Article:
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This article is the author’s final published version in The oncologist, Volume 27, Issue 2, March 2022, Pages e133 - e141.

The published version is available at Copyright © Seedor et al.


Background: Geriatric assessment (GA) is recommended for evaluating fitness of an older adult with cancer. Our objective was to prospectively evaluate the gaps that exist in the assessment of older adults with metastatic breast cancer (OA-MBC) in community practices (CP).

Methods: Self-administered GA was compared to provider's assessment (PA) of patients living with MBC aged ≥65 years treated in CP Providers were blinded to the GA results until PA was completed. McNemar's test was used to detect differences between PA and GA.

Results: One hundred patients were enrolled across 9 CP (median age 73.9). Geriatric assessment detected a total of 356 abnormalities in 96 patients; of which, 223 required interventions. African American and widowed/single patients were more likely to have abnormalities identified by GA. On average, across 100 patients, PA did not detect 25.5% of GA-detected abnormalities, mostly in functional status, social support, nutrition, and cognition. These differences were less pronounced among providers with more clinical experience. Patients with abnormal Timed Up and Go tests more likely had additional abnormalities in other domains, and more abnormalities that were not identified by PA. Providers were "surprised" by GA results in 33% of cases, mainly with cognitive or social support findings, and reported plans for management change for 39% of patients based on GA findings.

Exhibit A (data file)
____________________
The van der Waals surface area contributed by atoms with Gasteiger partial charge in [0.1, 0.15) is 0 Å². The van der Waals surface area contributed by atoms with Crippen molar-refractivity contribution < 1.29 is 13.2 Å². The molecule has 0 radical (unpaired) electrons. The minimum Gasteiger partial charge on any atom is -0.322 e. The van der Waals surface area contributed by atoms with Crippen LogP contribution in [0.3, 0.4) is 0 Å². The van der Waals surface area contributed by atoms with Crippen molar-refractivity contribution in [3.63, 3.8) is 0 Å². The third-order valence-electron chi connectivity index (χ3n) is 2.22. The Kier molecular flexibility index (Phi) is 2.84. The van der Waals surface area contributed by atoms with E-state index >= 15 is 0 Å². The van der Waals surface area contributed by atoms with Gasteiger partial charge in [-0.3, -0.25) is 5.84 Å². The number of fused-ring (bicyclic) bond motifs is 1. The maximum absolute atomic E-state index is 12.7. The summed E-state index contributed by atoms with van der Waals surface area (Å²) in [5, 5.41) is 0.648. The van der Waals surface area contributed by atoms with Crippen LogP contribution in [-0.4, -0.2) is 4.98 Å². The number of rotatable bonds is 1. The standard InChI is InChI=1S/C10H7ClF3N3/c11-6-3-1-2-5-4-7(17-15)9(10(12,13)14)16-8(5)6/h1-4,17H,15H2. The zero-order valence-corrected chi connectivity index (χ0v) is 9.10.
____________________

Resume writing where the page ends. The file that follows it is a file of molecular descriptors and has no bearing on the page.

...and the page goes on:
Conclusions: Including a GA in the care of OA-MBC in CP is beneficial for the detection of multiple abnormalities not detected by routine PA.

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This work is licensed under a Creative Commons Attribution-Noncommercial 4.0 License

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